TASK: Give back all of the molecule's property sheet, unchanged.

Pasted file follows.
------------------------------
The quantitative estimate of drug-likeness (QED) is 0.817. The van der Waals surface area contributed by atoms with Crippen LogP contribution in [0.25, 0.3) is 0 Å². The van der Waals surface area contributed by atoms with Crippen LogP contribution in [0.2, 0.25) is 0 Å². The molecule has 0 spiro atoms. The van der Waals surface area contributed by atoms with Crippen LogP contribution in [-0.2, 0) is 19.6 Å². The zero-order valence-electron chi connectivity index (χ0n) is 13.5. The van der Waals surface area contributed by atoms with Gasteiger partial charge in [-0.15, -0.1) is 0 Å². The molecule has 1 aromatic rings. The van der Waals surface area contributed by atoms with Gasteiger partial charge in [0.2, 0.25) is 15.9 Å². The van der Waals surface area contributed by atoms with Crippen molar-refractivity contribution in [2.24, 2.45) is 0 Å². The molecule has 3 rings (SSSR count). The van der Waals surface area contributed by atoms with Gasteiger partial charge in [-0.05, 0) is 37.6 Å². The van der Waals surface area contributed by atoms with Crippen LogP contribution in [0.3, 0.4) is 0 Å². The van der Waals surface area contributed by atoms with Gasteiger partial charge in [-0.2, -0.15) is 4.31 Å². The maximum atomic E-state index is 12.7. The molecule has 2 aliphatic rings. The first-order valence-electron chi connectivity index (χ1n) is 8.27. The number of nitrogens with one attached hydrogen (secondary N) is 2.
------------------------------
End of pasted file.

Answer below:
The quantitative estimate of drug-likeness (QED) is 0.817. The van der Waals surface area contributed by atoms with Crippen LogP contribution in [0.25, 0.3) is 0 Å². The van der Waals surface area contributed by atoms with Crippen LogP contribution in [0.2, 0.25) is 0 Å². The molecule has 0 spiro atoms. The van der Waals surface area contributed by atoms with Crippen LogP contribution in [-0.2, 0) is 19.6 Å². The zero-order valence-electron chi connectivity index (χ0n) is 13.5. The van der Waals surface area contributed by atoms with Gasteiger partial charge in [-0.15, -0.1) is 0 Å². The molecule has 1 aromatic rings. The van der Waals surface area contributed by atoms with Gasteiger partial charge in [0.2, 0.25) is 15.9 Å². The van der Waals surface area contributed by atoms with Crippen molar-refractivity contribution in [2.24, 2.45) is 0 Å². The molecule has 3 rings (SSSR count). The van der Waals surface area contributed by atoms with Gasteiger partial charge in [-0.05, 0) is 37.6 Å². The van der Waals surface area contributed by atoms with Crippen LogP contribution in [0.3, 0.4) is 0 Å². The van der Waals surface area contributed by atoms with Gasteiger partial charge in [-0.2, -0.15) is 4.31 Å². The maximum atomic E-state index is 12.7. The molecule has 2 aliphatic rings. The first-order valence-electron chi connectivity index (χ1n) is 8.27. The number of nitrogens with one attached hydrogen (secondary N) is 2.